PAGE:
Continuing, the Chairman said that times were very much changed since the old Town Hall was built. The mining industry had gone from the district, but Grassington had still a means of propserity in the glorious scenery of the moorland country of Wharfedale – “In the wholesome, hungry air of the uplands of Craven”. It was that which had made Grassington, which had brought a large number of new residents and which was still bringing a continually increasing influx of summer visitors who benefitted by the wonderful air of the Craven district. New needs and requirements were arising and they were to be met by provision of that new Hall, which, he trusted, would be a profitable influence upon and a means of relaxation for Grassington for many years. The Town Hall had been transferred to the care of the trustees, who were local residents, namely Messrs J Nicholls, E Carlisle, WB Gordon, CB Maufe, H Tetley and FW Lowcock. the terms were that they should manage the Town Hall, applying, after expenses were paid, the profits to pay off the balance of the cost of erection, and, when that was done, to transfer it by trust to the Grassington Parish Council. They would then have a their disposal a splendid building erected at absolutely no cost to the rates.

2023 note: CB Maufe was a mill owner in Bradford and lived at Far Scar. FW Lowcock owned the mill at Linton Falls (knocked down for houses) and his “power house” provided electricity to the village before the National Grid was introduced. This is the power house that was restored with Archimedes screws in modern times.

In conclusion, Alderman Mason offered to the Marquis and Marchioness a hearty welcome on behalf of the inhabitants of Grassington, not merely because of the close association which his Lordship’s family had had for so many generations with Grassington, but because his prescence there that day was one more piece of evidence of the continuance of that old, nobler tradition of public service which his family had always maintained (applause).

Accorded a hearty reception on rising to respond, the Marquis of Hartington said he hardly knew how to express himself in return for the excessively kind welcome accorded to him and Lady Hartington. He regarded it as a great privilege to have been asked to perfom the opening ceremony and he would like to take the opportunity of congratulating the people of Grassington on the splendid public spirit and determination they had shown in erecting that magnificent Town Hall. It had been a great pleasure to his father – and the Duke requested that he (the Marquis) should tell them so – to help in any small way the erection of the building, but the credit, of course, belonged entirely to them and it was a very fine achievement indeed. As the Chairman had remarked, times and requirements were changing, and the enlargement of the Town Hall had become a necessity. But he fancied there were many parts of England where peole would have gone on saying it was a necessity and asking why was not something done, but not many would have tackled it in the way Grassington had done.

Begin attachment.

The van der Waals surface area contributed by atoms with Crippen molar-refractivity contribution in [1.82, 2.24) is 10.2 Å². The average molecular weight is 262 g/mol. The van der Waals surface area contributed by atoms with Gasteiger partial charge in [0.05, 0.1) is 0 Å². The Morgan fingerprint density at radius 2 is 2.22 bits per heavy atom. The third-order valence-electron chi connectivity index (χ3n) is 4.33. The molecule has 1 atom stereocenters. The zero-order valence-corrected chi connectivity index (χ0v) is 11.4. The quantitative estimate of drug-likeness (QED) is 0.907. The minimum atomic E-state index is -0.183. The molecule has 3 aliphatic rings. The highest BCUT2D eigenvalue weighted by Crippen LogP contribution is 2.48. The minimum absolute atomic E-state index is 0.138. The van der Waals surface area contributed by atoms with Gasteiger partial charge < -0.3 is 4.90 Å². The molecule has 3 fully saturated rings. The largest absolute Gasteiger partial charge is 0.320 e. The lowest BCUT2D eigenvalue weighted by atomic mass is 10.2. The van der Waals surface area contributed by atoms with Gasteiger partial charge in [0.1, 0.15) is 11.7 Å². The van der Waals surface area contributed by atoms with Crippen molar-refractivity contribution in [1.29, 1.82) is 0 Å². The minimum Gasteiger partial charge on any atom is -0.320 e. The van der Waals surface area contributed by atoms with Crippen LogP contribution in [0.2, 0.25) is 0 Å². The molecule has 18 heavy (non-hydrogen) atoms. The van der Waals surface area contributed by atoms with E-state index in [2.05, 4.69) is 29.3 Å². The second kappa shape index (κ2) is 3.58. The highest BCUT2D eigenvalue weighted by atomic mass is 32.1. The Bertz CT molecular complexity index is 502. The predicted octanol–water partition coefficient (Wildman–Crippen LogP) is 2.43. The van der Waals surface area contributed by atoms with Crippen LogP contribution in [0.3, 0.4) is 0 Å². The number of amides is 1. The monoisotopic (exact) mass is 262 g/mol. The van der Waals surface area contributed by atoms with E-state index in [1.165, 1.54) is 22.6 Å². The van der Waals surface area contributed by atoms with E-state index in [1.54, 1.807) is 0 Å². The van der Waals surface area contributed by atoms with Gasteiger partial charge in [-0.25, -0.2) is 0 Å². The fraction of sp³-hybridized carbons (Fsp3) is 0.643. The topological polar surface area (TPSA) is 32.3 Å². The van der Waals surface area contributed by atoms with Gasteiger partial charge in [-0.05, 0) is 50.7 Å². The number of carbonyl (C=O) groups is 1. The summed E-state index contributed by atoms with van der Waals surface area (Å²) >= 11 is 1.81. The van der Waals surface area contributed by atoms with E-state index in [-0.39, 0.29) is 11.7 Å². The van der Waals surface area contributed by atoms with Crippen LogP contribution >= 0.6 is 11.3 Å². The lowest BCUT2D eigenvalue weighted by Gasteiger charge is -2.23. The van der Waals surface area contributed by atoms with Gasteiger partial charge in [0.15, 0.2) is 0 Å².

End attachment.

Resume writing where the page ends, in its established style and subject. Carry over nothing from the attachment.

Machine-Made Thought

Continuing, the Marquis said that in these dales of the North, and he claimed the same for his own county of Derbyshire, though they may be bumptious, there was a spirit of sturdy independence abroad, which they would not find in any other part of the country. That Hall would provide new amenities and new sources of enjoyment for the rising generation. It was difficult for a young man to utter a warning, but he hoped that the new building, while providing means of enjoyment and education, would not do anything to impair or diminish the sturdy spirit to which he had referred. It was appalling to think that thought was machine-made to the extent it was today, especially in great cities, where there were newspapers morning, noon and night, where the popular catch word of the day – “Yes, we have no bananas” – was considered the highest form of wit (Laughter) and where millions of people were there and more thinking less of themselves. He hoped and believed that the new sources of interest established in Grassington would not have any effect of that kind (applause).

The Marquis then handed the deeds over to Mr WH Gordon, who received them on behalf of the Town Hall trustees.

A vote of thanks to the Marquis was proposed by Mr H Thistlethwaite and seconded by the Rev J Leighton. The latter said that everybody in Linton, Threshfield and Hebden as well as Grassington had worked with a will. He hoped that the young people of the District would not merely use the Town Hall for amusement and pleasure, but also for improving their own thought.

The motion was carried with acclamation, and in responding the Marquis said he would like to say how sorry he was that the proceedings had been interfered with by a cruelly wet day, “But” he added “a bad beginning generally means a good ending” and he believed the Town Hall would flourish and succeed in the long term. A vote of thanks was recorded by the Chairman on the motion of Mr TP Perks, seconded by Mr AM Crabtree.

Concert and Ball

Subsequently tea was served in the old concert room, and at the same time a programme of musical items was gone through by a Bradford concert party, this taking the place of a cinematographic performance which had to be abandoned in the absence of the necessary licence. In the evening a fancy dress ball took place in the concert room.

The general arrangments for the day’s proceedings  were in the hands of Mr HW Grimshawe. The secretary of the sports committee was Mr Haley and the chairman Mr James Harrison; the secretary of the entertainment committee was Mrs C Maufe; and the secretaries of the tea committee were Mrs Holdsworth and Mrs James Boothman. The judges of the procession costumess were Mrs Leighton, Mrs Kitchings and Mrs Millard.

The sports results inclued the following:- 100 yards Children under 10: Boys 1 Edmund Maxfield, 2 Jack Allen; girls 1 Margaret Bailey, Ivy Allen. 50 yds slow cycle race: 1 Stanley Grimshawe, 2 Cecil Harker. Ladies egg and spoon race: 1 Marion Stockdale, 2 M Boothroyd. 100 yards sack race: 1 J Hawley, 2 Harold Bailey.

The fancy dress ball was attended by a company of not less than 600 persons. The judges were Mr and MRs Harold Mitchell of Bradford. The music was supplied by Mr H Tyrer’s orchestra.